The bipartisan Courthouse Ethics and Transparency Act — a bill requiring the reporting of federal judges’ securities transactions within 45 days of a purchase or sale and the uploading of judges’ financial disclosure reports within 90 days of the annual deadline — advanced through the House Judiciary Committee on Wednesday by voice vote.
“Increasing financial transparency in the judiciary would make litigants, the general public and judges themselves more cognizant of potential conflicts, and it would significantly reduce the frequency of missed recusals going forward,” FTC’s Gabe Roth said. “That Democrats and Republicans have come together to address the problem shows that bipartisan cooperation to fix and build trust in our courts is possible.”
FTC anxiously awaits word from the Senate Homeland Security and Government Affairs Committee, the upper chamber’s committee of jurisdiction for the bill, on what they’ll do with it next.
Just hours after the Wall Street Journal published its findings that 131 federal judges had sat on 685 cases despite having a financial stake in a party, FTC and its advocacy allies ramped up the campaign to extend online disclosures and transaction reports to the third branch — two measures that had been kicking around Congress for months but now had new salience. The bill was introduced in the House and Senate on Oct. 25.
According to a judiciary source, the Judicial Conference has yet to take a formal position on the bill. Fearing that their opposition might slow down enactment of this measure, FTC has prebutted their expected claims.
Under the 2012 STOCK Act, members of Congress have 45 days to report securities transactions to the public, and lawmakers’ annual financial disclosures are typically posted online within 30 days of the May 15 reporting deadline. Additional time (90 days) was given to judges in the CETA given the third branch’s protracted redaction process, which the bill preserves in the interest of judicial security.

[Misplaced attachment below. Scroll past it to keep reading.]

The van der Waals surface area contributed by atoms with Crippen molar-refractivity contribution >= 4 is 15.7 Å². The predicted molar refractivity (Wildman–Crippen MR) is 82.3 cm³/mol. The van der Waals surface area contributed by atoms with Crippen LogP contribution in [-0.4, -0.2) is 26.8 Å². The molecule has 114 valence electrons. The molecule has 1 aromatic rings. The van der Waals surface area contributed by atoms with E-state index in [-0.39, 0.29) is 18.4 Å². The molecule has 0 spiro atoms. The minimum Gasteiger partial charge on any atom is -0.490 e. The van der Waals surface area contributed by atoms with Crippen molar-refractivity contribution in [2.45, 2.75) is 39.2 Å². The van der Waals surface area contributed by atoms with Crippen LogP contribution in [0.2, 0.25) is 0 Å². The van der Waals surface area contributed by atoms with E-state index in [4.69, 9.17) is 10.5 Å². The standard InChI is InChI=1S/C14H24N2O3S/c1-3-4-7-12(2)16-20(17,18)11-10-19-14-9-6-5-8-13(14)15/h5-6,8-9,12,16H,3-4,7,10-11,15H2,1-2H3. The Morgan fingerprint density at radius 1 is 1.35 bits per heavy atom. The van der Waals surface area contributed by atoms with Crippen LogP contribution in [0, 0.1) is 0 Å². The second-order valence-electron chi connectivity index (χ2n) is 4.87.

FTC is also working toward ensuring that near-real-time financial reporting occurs in state judiciaries.
Senior researcher Tyler Cooper has reached out to officials in 11 states requesting that they improve or rewrite their financial disclosure laws and regulations to be consistent with the CETA, and the responses he receives will be updated here as they come in:
— California (has online disclosures; we asked for online PTRs): Discussion with Calif. ethics officials and FTC expected in early December
— Illinois (has online disclosures; we asked for online PTRs): E-mail from Supreme Court Clerk Carolyn Taft Grosboll, link
— Ohio (has neither online disclosures nor online PTRs): Letter from Supreme Court Chief Justice Maureen O’Connor, saying she will “pass your suggestion onto the staff at the Ohio Ethics Commission for their consideration,” link
— Rhode Island (has online disclosures; we asked for online PTRs): R.I. Supreme Court staff attorney: “While it is certainly within Chief Suttell’s power to modify the Rhode Island Judiciary’s financial reporting requirements, the fact is that the judicial officers’ good conduct has not given him a reason to do so. Financial conflicts of interest involving stock ownership as you describe them simply have not been a problem here. The changes you suggest appear to be a remedy in search of a problem. Therefore, the extensive existing ethical and reporting requirements described in our response letter shall suffice.” That is a lot to unpack, which we will do at a later date.
— Texas (has neither online disclosures nor online PTRs): Texas Ethics Commission deputy general counsel tells us to go ask the legislature about it, link